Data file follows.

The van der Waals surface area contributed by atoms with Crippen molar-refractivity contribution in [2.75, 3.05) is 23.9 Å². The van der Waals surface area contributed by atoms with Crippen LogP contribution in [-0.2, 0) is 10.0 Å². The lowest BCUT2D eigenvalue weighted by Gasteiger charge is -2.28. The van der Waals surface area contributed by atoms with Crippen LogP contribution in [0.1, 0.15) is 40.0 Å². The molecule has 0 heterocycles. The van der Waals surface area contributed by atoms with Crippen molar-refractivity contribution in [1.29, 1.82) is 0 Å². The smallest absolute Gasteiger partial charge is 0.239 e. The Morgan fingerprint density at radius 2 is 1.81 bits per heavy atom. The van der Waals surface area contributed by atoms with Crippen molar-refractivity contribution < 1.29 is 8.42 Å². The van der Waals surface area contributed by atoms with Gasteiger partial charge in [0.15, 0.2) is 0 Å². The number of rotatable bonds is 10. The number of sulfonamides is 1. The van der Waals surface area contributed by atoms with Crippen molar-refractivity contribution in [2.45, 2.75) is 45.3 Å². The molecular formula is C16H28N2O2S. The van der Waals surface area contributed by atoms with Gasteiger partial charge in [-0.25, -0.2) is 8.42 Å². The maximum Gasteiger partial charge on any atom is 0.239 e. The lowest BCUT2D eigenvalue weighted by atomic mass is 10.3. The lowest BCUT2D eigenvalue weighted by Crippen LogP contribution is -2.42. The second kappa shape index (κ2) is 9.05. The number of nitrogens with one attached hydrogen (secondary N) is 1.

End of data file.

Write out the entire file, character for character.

The van der Waals surface area contributed by atoms with Crippen molar-refractivity contribution in [2.75, 3.05) is 23.9 Å². The van der Waals surface area contributed by atoms with Crippen LogP contribution in [-0.2, 0) is 10.0 Å². The lowest BCUT2D eigenvalue weighted by Gasteiger charge is -2.28. The van der Waals surface area contributed by atoms with Crippen LogP contribution in [0.1, 0.15) is 40.0 Å². The molecule has 0 heterocycles. The van der Waals surface area contributed by atoms with Crippen molar-refractivity contribution in [1.29, 1.82) is 0 Å². The smallest absolute Gasteiger partial charge is 0.239 e. The Morgan fingerprint density at radius 2 is 1.81 bits per heavy atom. The van der Waals surface area contributed by atoms with Crippen molar-refractivity contribution < 1.29 is 8.42 Å². The van der Waals surface area contributed by atoms with Gasteiger partial charge in [0.15, 0.2) is 0 Å². The number of rotatable bonds is 10. The number of sulfonamides is 1. The van der Waals surface area contributed by atoms with Crippen molar-refractivity contribution in [2.45, 2.75) is 45.3 Å². The molecular formula is C16H28N2O2S. The van der Waals surface area contributed by atoms with Gasteiger partial charge in [-0.25, -0.2) is 8.42 Å². The maximum Gasteiger partial charge on any atom is 0.239 e. The lowest BCUT2D eigenvalue weighted by atomic mass is 10.3. The lowest BCUT2D eigenvalue weighted by Crippen LogP contribution is -2.42. The second kappa shape index (κ2) is 9.05. The number of nitrogens with one attached hydrogen (secondary N) is 1.